From guitarist Elliot Easton:
The Cars would have that one record in a punk rocker's collection that was just a little right of center. And it might be that one record for mainstream fans who thought they were being really punky. We managed to span those two audiences.That's the perfect description of the band, isn't it? I've always maintained that eighties music really began in 1978 with the release of The Cars' self-titled first album and ended sometime around 1988 (I can't in good conscience consider Paula Abdul an eighties artist.) I was surprised to discover that the group never had a #1 single or album in their career - the single Drive was a #3 single in 1984 and the albums Candy-O and Heartbeat City both reached #3. As a side note, how awesome is the album cover of Candy-O??
The Cars were always more of a singles band than an album band, so I went with this 2 CD package instead of purchasing their entire early catalog. Since this is a Rhino Records joint, the liner notes are awesome. We're treated to a 27-page booklet crammed with rare photos, band's bio, song overview and an essay from Boston music writer Brett Milano. There's 2½ hours of music here, which could be a chore, but more than half of the 40 tracks are good stuff so it's not bad at all. I might have purchased the single CD greatest hits package instead, but I had to have a recording of Hello Again.
Peak on the US Billboard Top 200 chart: Did not chart
Tracks: The songs from the debut album, Candy-O, Panorama, and Shake It Up are all good. I really fell in love with the band with Shake It Up, which I owned on cassette (and wore that thing out). They began to lose me with Heartbeat City and I never even bought Door To Door. I also think Drive is one of the most over-rated songs of the '80s - I've never cared much for it. My favorite Cars song is either Shake It Up or Magic, but everything here from 1984 and before is good, with the exception of the eleven "rare and unreleased tracks" which were unreleased for good reason. Besides, as I've written many times, I don't buy greatest hits compilations to discover new music.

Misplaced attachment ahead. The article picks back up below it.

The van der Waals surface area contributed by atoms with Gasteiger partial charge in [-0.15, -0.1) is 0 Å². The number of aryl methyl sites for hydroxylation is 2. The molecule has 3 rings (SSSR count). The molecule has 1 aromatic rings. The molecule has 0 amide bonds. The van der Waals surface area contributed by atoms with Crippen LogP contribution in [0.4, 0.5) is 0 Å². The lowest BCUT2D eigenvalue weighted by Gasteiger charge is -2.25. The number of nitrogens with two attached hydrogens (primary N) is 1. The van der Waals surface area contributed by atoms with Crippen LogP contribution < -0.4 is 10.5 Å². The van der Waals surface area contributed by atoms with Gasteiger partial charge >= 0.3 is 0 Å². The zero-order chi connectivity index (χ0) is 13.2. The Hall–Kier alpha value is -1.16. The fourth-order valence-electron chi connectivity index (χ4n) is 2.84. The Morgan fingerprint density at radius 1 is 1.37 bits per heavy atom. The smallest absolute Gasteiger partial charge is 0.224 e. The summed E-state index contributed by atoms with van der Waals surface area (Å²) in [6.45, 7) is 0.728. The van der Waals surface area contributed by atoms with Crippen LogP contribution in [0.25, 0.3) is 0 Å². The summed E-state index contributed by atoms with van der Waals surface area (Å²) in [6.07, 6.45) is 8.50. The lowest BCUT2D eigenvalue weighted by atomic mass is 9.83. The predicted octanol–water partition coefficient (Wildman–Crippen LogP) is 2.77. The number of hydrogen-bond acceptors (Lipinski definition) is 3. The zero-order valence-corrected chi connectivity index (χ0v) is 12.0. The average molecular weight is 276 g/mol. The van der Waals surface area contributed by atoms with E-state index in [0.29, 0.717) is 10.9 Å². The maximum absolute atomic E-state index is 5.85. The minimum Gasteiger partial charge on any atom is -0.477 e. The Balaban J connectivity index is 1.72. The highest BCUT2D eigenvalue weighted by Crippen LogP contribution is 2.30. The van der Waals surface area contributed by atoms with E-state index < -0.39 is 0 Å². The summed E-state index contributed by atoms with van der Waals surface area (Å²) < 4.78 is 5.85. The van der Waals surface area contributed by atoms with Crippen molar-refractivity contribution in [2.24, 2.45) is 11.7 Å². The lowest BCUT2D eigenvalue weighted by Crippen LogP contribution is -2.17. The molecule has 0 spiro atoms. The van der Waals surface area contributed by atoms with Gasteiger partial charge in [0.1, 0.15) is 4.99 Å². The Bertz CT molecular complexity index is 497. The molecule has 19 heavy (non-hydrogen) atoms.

Personal Memory Associated with this CD: Either Shake It Up or Since You're Gone was the first song I ever heard on a personal stereo. During my sophomore year in high school in the fall of 1981, I was in either science or health class and a friend named Mark had a Shake It Up cassette and a new Sony Walkman 2 (like the one below, which ran about $200 at the time; $500 today with inflation). I gave it a listen (during class, of course) and couldn't believe I was able to hear the music that loudly while the teacher couldn't hear a thing. My teenaged life was changed. I'll never forget those orange headphones.
As I graduated high school in 1984, I had two favorite songs: The Reflex by Duran Duran and Hello Again by The Cars. I would put my cassette of Heartbeat City in the stereo of my Ford Maverick, listen to the first three songs, rewind and do it all over again.
Moving In Stereo = Phoebe Cates.
Previously revisited for the blog:
Move Like This (2011)